Inheriting wealth can be unexpected or something you’ve known about for a long time. Either way, it can be life changing. Beyond the emotional component, your head may be spinning with questions about what to do next. How will this change my life? Will this change my life? Beyond the technical components of inherited wealth, receiving a large gift can spark a lot of existential questions that are important to address within the context of your financial plan.
What does leisure look like for you? If visiting friends and family, seeing new places, or seeking adventure is a priority in your life, you’ll want to include travel as a goal in your financial plan.
As your children grow into adults, your relationship with them naturally evolves. You love them and may want to continue to support them in various ways but, when it comes to supporting them financially, things can get complicated.
Welcome to a new year! With the holidays and celebrations behind you, it’s time to plan for the year ahead. If you have one or more retirement accounts and are over the age of 70 ½, taking your required minimum distribution (RMD) will be on the “to do” list for you and your financial advisor.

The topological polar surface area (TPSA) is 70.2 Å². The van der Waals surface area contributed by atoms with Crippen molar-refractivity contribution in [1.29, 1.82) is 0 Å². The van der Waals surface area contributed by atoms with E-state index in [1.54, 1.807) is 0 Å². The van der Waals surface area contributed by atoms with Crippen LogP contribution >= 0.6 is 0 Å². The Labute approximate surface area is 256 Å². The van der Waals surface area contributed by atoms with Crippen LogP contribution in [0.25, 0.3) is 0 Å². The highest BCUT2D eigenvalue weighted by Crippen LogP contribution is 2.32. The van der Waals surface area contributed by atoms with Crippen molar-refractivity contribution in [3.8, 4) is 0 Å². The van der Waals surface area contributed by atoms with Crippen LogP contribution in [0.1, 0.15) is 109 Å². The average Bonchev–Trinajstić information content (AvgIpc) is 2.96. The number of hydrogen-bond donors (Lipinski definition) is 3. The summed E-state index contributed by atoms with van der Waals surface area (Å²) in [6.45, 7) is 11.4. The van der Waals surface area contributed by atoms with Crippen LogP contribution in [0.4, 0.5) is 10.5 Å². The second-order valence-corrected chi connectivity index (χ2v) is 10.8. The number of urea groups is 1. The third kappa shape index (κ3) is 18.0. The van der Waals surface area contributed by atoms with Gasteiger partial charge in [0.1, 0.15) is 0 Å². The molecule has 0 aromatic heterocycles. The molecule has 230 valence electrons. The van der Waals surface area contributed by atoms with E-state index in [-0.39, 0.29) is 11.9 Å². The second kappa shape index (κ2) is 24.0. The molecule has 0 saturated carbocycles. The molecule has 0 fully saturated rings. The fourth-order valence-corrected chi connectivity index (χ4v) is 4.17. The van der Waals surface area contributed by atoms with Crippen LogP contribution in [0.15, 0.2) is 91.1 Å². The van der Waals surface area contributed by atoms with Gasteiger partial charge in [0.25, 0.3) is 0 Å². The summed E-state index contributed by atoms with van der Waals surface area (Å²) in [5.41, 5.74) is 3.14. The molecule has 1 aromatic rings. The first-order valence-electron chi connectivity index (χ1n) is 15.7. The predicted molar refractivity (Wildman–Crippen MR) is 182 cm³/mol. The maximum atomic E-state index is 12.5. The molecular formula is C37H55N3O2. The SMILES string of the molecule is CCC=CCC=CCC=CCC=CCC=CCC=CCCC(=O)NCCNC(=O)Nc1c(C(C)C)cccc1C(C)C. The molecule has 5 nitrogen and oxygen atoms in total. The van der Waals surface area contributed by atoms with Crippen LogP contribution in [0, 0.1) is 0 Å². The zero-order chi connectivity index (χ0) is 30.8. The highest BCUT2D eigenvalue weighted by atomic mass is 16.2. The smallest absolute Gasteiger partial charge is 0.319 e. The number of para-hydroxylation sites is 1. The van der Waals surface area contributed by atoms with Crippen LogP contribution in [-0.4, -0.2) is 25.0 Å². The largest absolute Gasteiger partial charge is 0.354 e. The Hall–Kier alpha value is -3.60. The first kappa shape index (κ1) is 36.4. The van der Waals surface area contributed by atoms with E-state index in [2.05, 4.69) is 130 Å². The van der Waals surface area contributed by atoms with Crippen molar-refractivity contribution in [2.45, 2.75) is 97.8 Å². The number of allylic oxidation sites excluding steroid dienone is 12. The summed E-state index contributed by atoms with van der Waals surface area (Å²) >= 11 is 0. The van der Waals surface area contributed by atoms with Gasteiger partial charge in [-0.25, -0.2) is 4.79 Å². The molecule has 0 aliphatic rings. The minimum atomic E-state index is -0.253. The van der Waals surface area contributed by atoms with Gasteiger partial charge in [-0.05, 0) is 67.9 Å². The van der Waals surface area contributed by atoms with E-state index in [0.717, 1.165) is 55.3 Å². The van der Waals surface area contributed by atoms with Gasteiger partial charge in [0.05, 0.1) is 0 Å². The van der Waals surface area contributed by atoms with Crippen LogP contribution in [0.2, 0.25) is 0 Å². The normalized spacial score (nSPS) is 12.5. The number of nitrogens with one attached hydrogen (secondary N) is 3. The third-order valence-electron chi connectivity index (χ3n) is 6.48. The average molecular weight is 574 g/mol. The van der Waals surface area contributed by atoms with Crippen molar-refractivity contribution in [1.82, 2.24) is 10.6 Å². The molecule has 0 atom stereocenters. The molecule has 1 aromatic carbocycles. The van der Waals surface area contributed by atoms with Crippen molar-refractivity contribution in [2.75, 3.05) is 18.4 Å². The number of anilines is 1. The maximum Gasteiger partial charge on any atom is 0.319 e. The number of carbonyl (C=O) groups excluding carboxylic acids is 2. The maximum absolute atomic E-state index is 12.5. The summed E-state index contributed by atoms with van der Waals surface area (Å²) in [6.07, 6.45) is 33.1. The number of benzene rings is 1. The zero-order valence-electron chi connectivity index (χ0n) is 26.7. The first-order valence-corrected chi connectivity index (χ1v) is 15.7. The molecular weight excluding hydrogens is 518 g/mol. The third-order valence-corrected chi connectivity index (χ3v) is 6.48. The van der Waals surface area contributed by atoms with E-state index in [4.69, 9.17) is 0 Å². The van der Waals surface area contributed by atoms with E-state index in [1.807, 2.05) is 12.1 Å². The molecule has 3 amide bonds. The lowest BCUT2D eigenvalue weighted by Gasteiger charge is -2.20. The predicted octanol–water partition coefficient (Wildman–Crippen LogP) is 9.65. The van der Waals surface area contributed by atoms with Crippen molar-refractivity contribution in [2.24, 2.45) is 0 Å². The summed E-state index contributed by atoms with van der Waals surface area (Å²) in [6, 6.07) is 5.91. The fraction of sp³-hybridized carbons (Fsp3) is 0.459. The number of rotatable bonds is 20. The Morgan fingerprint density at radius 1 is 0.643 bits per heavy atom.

What’s an RMD and why do I have to take money out of my retirement accounts?
The biggest benefit of saving in retirement accounts is tax-free growth, meaning you never pay capital gains tax as the assets increase in value over time (motivation to start saving early!). The IRS, however, doesn’t want you and your beneficiaries to receive this benefit for eternity so, at the age of 70 ½, you must start taking money out of the account. Roth IRAs are an exception in that distributions aren’t required during the original owner’s lifetime but, after the owner’s death, beneficiaries are required to take annual distributions over the course of their lifetimes.
The Social Security system can be complicated to navigate. Whether you’re in the early years of your career or nearing retirement, it’s important to understand how social security works and how to maximize your eventual benefit, especially if you are divorced or widowed.